Holden released a statement saying it would “transition to a national sales company in Australia and New Zealand” from 2017.

“This has been a difficult decision given Holden’s long and proud history of building vehicles in Australia,” said Holden chairman and managing director Mike Devereux.

“We are dedicated to working with our teams, unions and the local communities, along with the federal and state governments, to support our people.”  Read more »

How the unions and subsidies wrecked Holden

Ford is closing down its taxi plant and Holden’s own taxi plant is precarious.

Both companies have taken literally billions in handouts and subsidies all to feather-bed and support rapacious union labour.

It turns out that if Holden’s workforce accepted wages for what they were actually worth the company would be immediately profitable.

In the past, Holden has misinformed us on its workers’ salaries, claiming the average worker earns $55,000….

While the Modern Award base salaries for vehicle builders are in the modest $37,000-$42,000 range, the base rates in Holden’s agreement are in the $60,000-$80,000 range. Add on to this loadings and penalties and I am comfortable betting that if Holden was compelled by government, as it should be, to produce the group certificates of workers, earnings would show in the $100,000 to $150,000 range.   Read more »

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Didn’t Obama already save Detroit?

Over the weekend Detroit finally declared bankruptcy, pushed under by a debt burden of locked in spending promises and shrinking tax revenues. But during the 2012 presidential campaign we were repeatedly told that Obama had saved Detroit…but did he?

The news that the city of Detroit is declaring bankruptcy may not surprise many observers who were aware of how economic decline, shrinking population, the burden of huge public employee contracts and political corruption was leading inevitably to this outcome. But it might come as something of a shock to the vast majority of Americans whose only thoughts about the subject prior to today were framed by the demagoguery on the issue that came from President Obama’s reelection campaign. As we all recall, Democrats spent a good deal of 2012 telling us that “General Motors is alive and Osama bin Laden is dead” and hounding Mitt Romney for saying that Detroit would be better off going bankrupt rather than being bailed out by the federal government. But yesterday we learned that all the sunny talk about what Obama had accomplished did nothing to save the city.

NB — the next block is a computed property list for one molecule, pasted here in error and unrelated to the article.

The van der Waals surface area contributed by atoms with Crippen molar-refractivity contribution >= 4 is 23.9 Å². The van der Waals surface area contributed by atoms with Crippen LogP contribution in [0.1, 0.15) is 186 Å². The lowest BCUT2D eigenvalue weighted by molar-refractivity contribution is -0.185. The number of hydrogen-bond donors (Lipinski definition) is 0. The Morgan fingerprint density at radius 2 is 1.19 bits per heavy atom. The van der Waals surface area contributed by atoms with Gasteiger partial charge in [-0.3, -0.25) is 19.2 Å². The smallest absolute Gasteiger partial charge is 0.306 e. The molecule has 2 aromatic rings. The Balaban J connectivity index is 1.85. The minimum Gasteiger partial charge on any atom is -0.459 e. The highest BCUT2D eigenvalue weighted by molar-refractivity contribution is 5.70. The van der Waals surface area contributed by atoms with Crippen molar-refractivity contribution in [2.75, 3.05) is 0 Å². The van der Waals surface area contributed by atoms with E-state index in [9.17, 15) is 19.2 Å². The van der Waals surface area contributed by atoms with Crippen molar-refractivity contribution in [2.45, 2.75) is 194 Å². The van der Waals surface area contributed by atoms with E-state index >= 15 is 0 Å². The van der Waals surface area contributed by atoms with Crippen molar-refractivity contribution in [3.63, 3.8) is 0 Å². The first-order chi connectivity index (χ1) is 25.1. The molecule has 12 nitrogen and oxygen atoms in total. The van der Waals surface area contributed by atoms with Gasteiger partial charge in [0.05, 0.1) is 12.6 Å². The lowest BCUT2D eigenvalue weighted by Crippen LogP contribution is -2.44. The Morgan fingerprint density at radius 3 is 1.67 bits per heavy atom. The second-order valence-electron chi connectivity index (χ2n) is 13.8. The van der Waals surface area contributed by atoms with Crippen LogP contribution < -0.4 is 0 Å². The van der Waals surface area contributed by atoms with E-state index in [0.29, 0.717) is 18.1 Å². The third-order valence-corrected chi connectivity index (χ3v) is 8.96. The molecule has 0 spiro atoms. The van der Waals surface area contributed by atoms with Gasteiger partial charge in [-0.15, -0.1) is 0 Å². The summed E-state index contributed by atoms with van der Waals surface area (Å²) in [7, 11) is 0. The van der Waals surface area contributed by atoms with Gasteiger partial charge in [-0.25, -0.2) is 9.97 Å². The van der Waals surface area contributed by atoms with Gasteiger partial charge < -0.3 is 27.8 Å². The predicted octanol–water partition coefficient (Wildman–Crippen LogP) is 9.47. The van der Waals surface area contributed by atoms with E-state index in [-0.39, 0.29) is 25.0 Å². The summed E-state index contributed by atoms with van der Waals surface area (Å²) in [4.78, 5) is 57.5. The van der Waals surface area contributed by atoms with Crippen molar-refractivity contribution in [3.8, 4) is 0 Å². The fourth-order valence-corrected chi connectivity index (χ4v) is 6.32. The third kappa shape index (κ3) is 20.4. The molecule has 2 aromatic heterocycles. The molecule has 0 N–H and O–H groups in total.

Now will come the weasel words…politicians have plenty of those.

Of course, Democrats will say that when they were talking about “Detroit” last year, they were just using the word as shorthand for the automobile industry and not referring to the Motor City itself. But the memory of the way the president pounded Romney on the issue should do more than point out Obama’s hypocrisy. The collapse of what was once one of America’s great cities should also inform us about the way the liberal project is dooming municipal and state governments around the country as well as Washington to a sea of debt that cannot be sustained. Detroit isn’t just the most spectacular example of urban blight. It’s the poster child for the consequences of liberal governance.   Read more »

Tell the Holden bludgers to piss off

Holden is on the bludge for more cash to prop up their broken-arsed manufacturing in Australia.

The corporate bludgers of Holden should be told to get stuffed.

HOLDEN has asked the federal government to almost double the money it pledged to keep the company making cars in Australia or it will quit manufacturing in three years.

The company wants a further $265 million on top of the $275m already committed by Canberra, South Australia and Victoria, a source close to the negotiations told The Australian, because it cannot make a profit building cars in Australia.  Read more »

Gillard and the union’s grasp

Julia Gillard is staying staunch, but then she knows what many in the media seem to be missing…that Rudd won’t take over to watch Labor get gutted like a trout…he will wait and let Gillard take the blame.

The bravest woman in Australia is Julia Gillard. She continues to defend her government staunchly and, as her troops falter and bicker around her, and the media exhibits an obsessional, monumental fixation with possible challenges to her leadership, she continues to get on with the job, focused on the core mission of her leadership – protecting and projecting union power.

There is now even a sanctimonious media chorus calling for Gillard to step aside, as if the federal Labor caucus has the option of telling the electorate: ”We’ve just knifed our leader and installed the leader we had previously knifed because he has better poll numbers. So vote for us because now we are competent and credible.”

Disaster. Voters do not like to be treated with contempt. Even if this desperation saved a few skins in Queensland, it would guarantee electoral disasters elsewhere. The poll numbers for Kevin Rudd the exile and martyr are one thing, but they will not simply translate to similar support for Rudd the recycled leader. Especially as minister after minister resigned rather than serve under him.

Why would Rudd want to be eviscerated in an election he cannot save for the sake of a few more months as prime minister?    Read more »

Ratbag unions and Labor politician would rather cost jobs than accept pay cuts

There are none so bad as those who are willing to sacrifice all in their pursuit of a flawed and unattainable goal. The unions and the Labor party are rejecting proposals to reduce wages at car plants in Australia in a bid to save jobs, in effect damning those workers to the scrap heap.

Toyota Australia complained about high labour costs and sagging productivity at an emergency summit of car industry leaders with Prime Minister Julia Gillard but was brushed off by union opposition.

The meeting was convened two weeks ago after Ford decided to stop making cars in Australia from 2016, leaving only General Motors Holden and Toyota.

At the Melbourne summit, chaired by Ms Gillard and Industry Minister Greg Combet, Toyota executive David Buttner raised the problem of high wages and poor labour productivity.  Read more »